David Bowie fans, as well as fans of contemporary dance, have a lot to look forward to on Friday when Complexions Contemporary Ballet comes to Louisville. The company will perform two pieces at the Brown Theatre — the first, “Ballad Unto,” is a collection of abstract pas de duex examining love, and the second, “Star Dust,” is an ambitious work set to the music of the late David Bowie.
Insider spoke with Complexions’ artistic director Desmond Richardson about the two pieces and about the longevity of the company, which turns 25 next year.
“Star Dust” is the brain child of Complexions’ second artistic director and resident choreographer, Dwight Rhoden. Richardson recalled their first conversation on the subject.
“Dwight came to me and said: ‘Oh my god, I have this idea, I’ve been listening to David Bowie work,’ and I said, ‘Really?'”
“Star Dust” premiered after Bowie’s death, but work on the piece began prior to the iconic artist’s passing.
“We were hoping he would have an opportunity to come to the show, because we do know his wife, and we didn’t suspect he would not live to see it,” said Richardson.
The piece includes songs like “Heroes,” “Space Oddity,” “Lazarus” and “Changes.” The great breadth of music offered Rhoden lots of choices.
“The hardest thing was the catalog — trying to go through the catalog and go, ‘Well, which pieces of music will work within this 20-something minutes we have?,” Richardson said.
In addition to having more great musical material than they could ever possibly fit into a single evening, another challenge was fitting those songs together.
“The story is in each piece of music that’s being used, from ‘Heroes’ to ‘Lazarus,’ ” he explained. “And then what is the arc of that? The audience is going to go on a really lovely journey through it, and the dancers have a lot of fun doing the work for sure.”
A protean creator, Bowie is known for his many personas and metamorphoses over the years. Complexions’ “Star Dust” plays with those ideas and also explores the androgyny of Bowie.
“There are particular Bowies we’ve pulled out,” said Richardson. “There are male Bowies, there are women Bowies — he was unafraid to show both sides of himself.”
“Star Dust” explores androgyny in each dancer as well.
“We actually ask of the dancers to be open with that, to not close themselves off … you have to just be,” he said.
Complexions has taken this work all over the world. Richardson said audiences respond to the way the piece plays with normative gender values.
“They are loving the fact that the males are strong but vulnerable, and the women are vulnerable but strong. It speaks to everything that David Bowie was,” he added.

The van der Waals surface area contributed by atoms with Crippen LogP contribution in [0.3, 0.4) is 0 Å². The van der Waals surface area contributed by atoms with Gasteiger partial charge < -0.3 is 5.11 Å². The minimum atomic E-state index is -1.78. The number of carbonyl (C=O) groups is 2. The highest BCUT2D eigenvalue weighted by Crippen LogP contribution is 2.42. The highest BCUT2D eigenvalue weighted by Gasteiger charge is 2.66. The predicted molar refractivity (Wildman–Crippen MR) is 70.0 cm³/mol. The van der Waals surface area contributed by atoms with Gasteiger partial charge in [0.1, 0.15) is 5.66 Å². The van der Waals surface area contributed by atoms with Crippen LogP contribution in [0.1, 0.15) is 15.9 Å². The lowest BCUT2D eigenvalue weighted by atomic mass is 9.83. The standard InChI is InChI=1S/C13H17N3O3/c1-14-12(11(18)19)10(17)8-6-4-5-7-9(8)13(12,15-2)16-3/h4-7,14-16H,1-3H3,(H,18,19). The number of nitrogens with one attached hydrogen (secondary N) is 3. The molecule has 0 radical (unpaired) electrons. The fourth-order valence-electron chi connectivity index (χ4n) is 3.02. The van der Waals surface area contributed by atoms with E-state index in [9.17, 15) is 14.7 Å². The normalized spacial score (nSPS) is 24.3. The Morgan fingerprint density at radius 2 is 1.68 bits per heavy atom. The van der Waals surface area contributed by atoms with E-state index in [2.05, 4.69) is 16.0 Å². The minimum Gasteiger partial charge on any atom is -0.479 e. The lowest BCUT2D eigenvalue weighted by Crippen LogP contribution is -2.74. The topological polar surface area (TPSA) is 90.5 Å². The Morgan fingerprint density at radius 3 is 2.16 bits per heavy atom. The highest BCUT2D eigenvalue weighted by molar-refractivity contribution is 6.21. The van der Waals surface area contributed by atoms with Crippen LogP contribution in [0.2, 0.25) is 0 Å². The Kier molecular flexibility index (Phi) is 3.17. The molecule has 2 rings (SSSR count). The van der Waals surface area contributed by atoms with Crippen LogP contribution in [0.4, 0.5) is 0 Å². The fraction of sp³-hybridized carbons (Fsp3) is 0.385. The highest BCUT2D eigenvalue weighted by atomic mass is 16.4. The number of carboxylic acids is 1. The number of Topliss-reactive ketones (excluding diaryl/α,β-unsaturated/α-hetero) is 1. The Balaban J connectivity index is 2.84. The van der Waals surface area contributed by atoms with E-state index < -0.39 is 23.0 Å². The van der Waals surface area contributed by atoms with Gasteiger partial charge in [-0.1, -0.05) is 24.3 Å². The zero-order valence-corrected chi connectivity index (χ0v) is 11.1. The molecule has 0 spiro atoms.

The evening’s other piece, “Ballad Unto,” is set to the music of a rock star from a different age — Johann Sebastian Bach. Richardson talked about various parts of the piece and how it presents different emotional states: “There’s togetherness and separate, and, you know, discord, then there’s not. So there is all these particular levels that are inside of it, but it’s a more abstract view of it.”
According to Richardson, that movement can powerfully portray love because of movement’s universality.
“The dancers understand the imagery we’re going for and how to evoke that through the movement, so when they touch each other, when they look at each other, all of those things convey the particular emotion Dwight is going for,” he said.
Richardson points to those same dancers when he talks about the company’s longevity.
“We always look to stay current, and the way to do that is engage the younger dancers,” he said. “And they keep you fresh, for sure, because they are looking for new things and new things to do.”
The other key is to keep accepting new influences.
“Staying open vessels is the key,” said Richardson. “Listening to music, living, getting out there, seeing other people’s art, other people’s dance, other people’s music, listening to the current events of the day.”
Though he looks to current events, Richardson said this year the company is letting its message speak for itself rather than looking to be overtly political.
“We always like to think of the world as diverse and inclusive, and that’s the world we want to live in. If we can show that part to all those who in come in contact with us, then we’re that much richer for that.”
Complexions Contemporary Ballet comes to town Friday, Oct. 13, at the Brown Theatre, 315 W. Broadway. The show begins at 8 p.m., and tickets start at $20.